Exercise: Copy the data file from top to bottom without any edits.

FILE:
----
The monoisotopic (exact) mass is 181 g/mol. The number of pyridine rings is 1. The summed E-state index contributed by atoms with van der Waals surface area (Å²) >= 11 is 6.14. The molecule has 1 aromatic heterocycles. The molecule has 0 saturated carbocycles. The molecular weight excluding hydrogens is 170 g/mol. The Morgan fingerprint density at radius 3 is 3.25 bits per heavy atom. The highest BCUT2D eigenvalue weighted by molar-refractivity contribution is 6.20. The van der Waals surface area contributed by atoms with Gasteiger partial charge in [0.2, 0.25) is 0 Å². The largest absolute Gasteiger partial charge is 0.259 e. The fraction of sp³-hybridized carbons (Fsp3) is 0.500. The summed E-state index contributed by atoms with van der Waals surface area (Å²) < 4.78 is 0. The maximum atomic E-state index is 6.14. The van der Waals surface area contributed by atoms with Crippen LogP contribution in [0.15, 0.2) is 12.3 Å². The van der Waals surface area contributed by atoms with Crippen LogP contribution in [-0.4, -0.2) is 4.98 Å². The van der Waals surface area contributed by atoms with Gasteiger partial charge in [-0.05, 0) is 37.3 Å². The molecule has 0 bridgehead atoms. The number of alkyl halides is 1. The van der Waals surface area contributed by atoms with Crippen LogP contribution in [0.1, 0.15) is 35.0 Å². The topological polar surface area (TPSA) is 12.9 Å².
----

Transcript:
The monoisotopic (exact) mass is 181 g/mol. The number of pyridine rings is 1. The summed E-state index contributed by atoms with van der Waals surface area (Å²) >= 11 is 6.14. The molecule has 1 aromatic heterocycles. The molecule has 0 saturated carbocycles. The molecular weight excluding hydrogens is 170 g/mol. The Morgan fingerprint density at radius 3 is 3.25 bits per heavy atom. The highest BCUT2D eigenvalue weighted by molar-refractivity contribution is 6.20. The van der Waals surface area contributed by atoms with Gasteiger partial charge in [0.2, 0.25) is 0 Å². The largest absolute Gasteiger partial charge is 0.259 e. The fraction of sp³-hybridized carbons (Fsp3) is 0.500. The summed E-state index contributed by atoms with van der Waals surface area (Å²) < 4.78 is 0. The maximum atomic E-state index is 6.14. The van der Waals surface area contributed by atoms with Crippen LogP contribution in [0.15, 0.2) is 12.3 Å². The van der Waals surface area contributed by atoms with Crippen LogP contribution in [-0.4, -0.2) is 4.98 Å². The van der Waals surface area contributed by atoms with Gasteiger partial charge in [-0.05, 0) is 37.3 Å². The molecule has 0 bridgehead atoms. The number of alkyl halides is 1. The van der Waals surface area contributed by atoms with Crippen LogP contribution in [0.1, 0.15) is 35.0 Å². The topological polar surface area (TPSA) is 12.9 Å².